Giving tiotropium to asthma patients who remained symptomatic despite treatment reduced the relative risk of acute exacerbation by 21%, according to a study published in the New England Journal of Medicine.
The phase III research, presented at the European Respiratory Society conference in Vienna, also showed adding the once-daily drug could cut the risk of any asthma exacerbation by 31%.
Tiotropium, a long-acting inhaled bronchodilator commonly used to treat COPD, is currently unlicensed for treating asthma.
In two trials supported by the drug's marketers, Boehringer Ingelheim and Pfizer, researchers recruited 912 patients with asthma already taking inhaled glucocorticoids and long-acting beta-agonists (LABAs).
Despite their drug regimen, all patients remained symptomatic and had at least one severe exacerbation within the past year.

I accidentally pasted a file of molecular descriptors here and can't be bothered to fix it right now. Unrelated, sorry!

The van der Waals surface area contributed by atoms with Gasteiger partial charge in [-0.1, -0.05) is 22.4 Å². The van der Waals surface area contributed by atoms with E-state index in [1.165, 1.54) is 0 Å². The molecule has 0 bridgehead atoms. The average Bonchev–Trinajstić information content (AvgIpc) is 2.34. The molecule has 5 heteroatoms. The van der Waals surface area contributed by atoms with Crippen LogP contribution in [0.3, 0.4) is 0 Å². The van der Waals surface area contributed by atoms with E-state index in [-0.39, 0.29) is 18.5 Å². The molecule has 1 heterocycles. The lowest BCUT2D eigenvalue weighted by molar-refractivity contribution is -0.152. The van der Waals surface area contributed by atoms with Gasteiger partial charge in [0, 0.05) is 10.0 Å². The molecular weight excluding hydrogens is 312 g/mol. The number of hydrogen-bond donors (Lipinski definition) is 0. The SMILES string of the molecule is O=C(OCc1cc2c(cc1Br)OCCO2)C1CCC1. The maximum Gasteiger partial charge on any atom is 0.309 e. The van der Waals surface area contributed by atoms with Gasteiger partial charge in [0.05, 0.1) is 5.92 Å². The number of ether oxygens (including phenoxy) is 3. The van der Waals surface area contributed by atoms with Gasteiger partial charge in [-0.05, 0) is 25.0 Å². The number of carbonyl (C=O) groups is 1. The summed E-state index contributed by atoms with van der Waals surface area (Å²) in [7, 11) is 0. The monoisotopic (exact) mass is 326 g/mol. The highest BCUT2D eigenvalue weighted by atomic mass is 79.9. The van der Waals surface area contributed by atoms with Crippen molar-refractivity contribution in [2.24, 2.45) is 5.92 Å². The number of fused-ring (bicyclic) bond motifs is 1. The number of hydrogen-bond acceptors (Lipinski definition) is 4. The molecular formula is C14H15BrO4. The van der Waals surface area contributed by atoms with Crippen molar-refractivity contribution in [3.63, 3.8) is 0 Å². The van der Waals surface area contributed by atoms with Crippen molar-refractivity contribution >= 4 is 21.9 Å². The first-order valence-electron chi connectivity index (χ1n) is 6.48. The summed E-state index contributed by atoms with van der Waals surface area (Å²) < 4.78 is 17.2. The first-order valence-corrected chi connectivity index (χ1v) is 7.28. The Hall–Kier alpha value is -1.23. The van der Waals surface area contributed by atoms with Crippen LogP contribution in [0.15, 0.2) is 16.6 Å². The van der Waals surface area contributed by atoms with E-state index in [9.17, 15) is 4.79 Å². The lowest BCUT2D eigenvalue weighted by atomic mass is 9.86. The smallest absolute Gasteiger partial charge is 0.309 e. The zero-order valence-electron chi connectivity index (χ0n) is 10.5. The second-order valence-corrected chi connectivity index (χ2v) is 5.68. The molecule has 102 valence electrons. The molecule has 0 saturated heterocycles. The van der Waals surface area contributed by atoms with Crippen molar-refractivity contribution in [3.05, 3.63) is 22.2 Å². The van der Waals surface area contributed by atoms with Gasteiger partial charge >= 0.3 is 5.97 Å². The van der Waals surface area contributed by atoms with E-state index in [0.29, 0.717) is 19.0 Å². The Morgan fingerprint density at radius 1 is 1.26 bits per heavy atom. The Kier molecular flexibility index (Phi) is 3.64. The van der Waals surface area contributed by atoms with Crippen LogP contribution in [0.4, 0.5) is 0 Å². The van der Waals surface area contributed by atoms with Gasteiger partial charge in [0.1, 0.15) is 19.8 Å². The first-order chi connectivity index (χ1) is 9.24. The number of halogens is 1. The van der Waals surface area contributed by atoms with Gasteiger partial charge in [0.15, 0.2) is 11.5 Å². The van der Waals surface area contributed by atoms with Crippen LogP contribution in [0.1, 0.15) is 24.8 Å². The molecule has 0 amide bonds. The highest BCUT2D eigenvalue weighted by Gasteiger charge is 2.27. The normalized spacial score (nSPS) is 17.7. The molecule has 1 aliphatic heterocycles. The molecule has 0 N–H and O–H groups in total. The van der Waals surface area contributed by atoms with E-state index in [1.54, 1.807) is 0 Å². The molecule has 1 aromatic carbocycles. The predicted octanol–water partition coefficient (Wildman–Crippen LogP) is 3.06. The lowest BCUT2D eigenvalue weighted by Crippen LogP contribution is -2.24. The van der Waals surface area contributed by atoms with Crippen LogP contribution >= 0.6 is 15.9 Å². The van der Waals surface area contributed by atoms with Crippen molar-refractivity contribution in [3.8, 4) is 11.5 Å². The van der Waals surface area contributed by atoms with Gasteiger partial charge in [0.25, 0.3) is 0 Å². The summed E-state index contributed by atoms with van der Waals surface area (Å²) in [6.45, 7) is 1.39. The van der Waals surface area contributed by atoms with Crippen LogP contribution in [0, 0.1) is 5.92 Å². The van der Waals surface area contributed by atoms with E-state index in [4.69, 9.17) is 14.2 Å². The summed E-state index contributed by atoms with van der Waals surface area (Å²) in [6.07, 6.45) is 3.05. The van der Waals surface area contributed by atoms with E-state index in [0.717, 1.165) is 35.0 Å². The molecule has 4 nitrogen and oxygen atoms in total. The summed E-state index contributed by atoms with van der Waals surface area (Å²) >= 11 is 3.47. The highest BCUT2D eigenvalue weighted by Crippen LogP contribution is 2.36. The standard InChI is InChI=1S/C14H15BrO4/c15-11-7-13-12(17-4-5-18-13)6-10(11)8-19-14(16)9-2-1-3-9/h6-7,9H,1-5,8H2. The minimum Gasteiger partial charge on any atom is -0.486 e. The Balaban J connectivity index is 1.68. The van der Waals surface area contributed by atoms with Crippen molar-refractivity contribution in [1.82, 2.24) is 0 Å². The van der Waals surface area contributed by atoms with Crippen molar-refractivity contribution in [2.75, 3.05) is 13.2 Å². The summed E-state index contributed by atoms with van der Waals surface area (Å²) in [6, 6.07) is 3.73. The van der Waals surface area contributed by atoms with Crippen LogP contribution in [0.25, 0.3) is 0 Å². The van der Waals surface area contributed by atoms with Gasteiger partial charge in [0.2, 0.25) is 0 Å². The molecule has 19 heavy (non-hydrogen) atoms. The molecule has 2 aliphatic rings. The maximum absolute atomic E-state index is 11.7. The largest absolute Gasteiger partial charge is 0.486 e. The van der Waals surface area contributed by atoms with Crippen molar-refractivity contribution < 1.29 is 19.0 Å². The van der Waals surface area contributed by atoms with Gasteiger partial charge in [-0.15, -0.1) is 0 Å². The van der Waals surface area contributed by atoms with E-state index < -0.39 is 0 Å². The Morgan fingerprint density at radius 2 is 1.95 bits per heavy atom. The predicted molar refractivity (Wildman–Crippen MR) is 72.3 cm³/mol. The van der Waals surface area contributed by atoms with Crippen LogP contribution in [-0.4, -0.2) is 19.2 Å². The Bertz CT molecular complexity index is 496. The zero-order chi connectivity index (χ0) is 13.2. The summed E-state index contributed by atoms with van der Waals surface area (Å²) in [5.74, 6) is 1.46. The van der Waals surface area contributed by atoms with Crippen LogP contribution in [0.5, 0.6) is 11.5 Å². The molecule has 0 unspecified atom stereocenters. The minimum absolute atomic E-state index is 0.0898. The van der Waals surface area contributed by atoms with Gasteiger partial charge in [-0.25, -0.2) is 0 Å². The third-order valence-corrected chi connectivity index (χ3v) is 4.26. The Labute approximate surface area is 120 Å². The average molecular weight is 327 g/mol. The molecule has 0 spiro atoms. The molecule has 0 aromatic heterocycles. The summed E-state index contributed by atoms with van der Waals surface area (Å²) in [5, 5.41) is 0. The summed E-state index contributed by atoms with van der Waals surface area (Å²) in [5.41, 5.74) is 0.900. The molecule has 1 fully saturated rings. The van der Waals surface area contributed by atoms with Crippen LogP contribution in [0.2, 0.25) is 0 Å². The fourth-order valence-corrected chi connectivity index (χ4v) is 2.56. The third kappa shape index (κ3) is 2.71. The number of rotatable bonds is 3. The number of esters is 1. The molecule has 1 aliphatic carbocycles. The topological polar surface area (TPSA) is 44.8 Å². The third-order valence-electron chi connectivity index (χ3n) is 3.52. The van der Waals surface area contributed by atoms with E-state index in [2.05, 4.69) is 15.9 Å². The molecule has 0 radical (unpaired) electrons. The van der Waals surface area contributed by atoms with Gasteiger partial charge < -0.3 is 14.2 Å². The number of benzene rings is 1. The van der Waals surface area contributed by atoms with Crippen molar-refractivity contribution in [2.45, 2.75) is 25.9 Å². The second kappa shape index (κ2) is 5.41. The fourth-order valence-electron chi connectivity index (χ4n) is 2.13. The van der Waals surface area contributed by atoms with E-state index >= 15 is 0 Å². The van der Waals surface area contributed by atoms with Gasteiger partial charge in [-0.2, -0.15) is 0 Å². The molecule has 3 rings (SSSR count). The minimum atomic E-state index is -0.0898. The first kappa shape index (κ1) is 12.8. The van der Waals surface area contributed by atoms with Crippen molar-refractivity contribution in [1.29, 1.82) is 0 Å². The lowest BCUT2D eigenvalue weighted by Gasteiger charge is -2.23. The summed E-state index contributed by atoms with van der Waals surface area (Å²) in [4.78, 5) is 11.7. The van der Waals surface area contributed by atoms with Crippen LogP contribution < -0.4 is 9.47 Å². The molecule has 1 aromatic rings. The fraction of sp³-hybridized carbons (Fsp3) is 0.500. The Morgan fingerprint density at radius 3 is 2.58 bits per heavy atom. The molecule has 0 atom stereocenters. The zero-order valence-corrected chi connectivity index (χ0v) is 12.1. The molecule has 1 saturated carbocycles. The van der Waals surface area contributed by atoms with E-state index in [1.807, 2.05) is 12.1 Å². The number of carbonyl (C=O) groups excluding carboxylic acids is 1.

Researchers randomised these patients to receive either tiotropium (5μg once daily) or placebo alongside their usual treatment. These were administed using a soft-mist inhaler.
The team found that after 24 weeks the average change in peak FEV1 from baseline was around 86ml greater among patients on tiotropium than placebo in the first trial, and 154ml greater in the second.
Patients receiving tiotropium went on average 282 days without a first exacerbation - 21% longer than those on placebo, who experienced an exacerbation within an average of 226 days. The effects were sustained over 24 hours.
Adverse events were similar between treatment and placebo groups.
The researchers concluded that 'in patients with poorly controlled asthma despite treatment with inhaled glucocorticoids and LABAs, adding tiotropium significantly reduced the risk of episodes of the worsening of asthma and asthma exacerbations requiring treatment with systemic glucocorticoids and provided sustained bronchodilation'.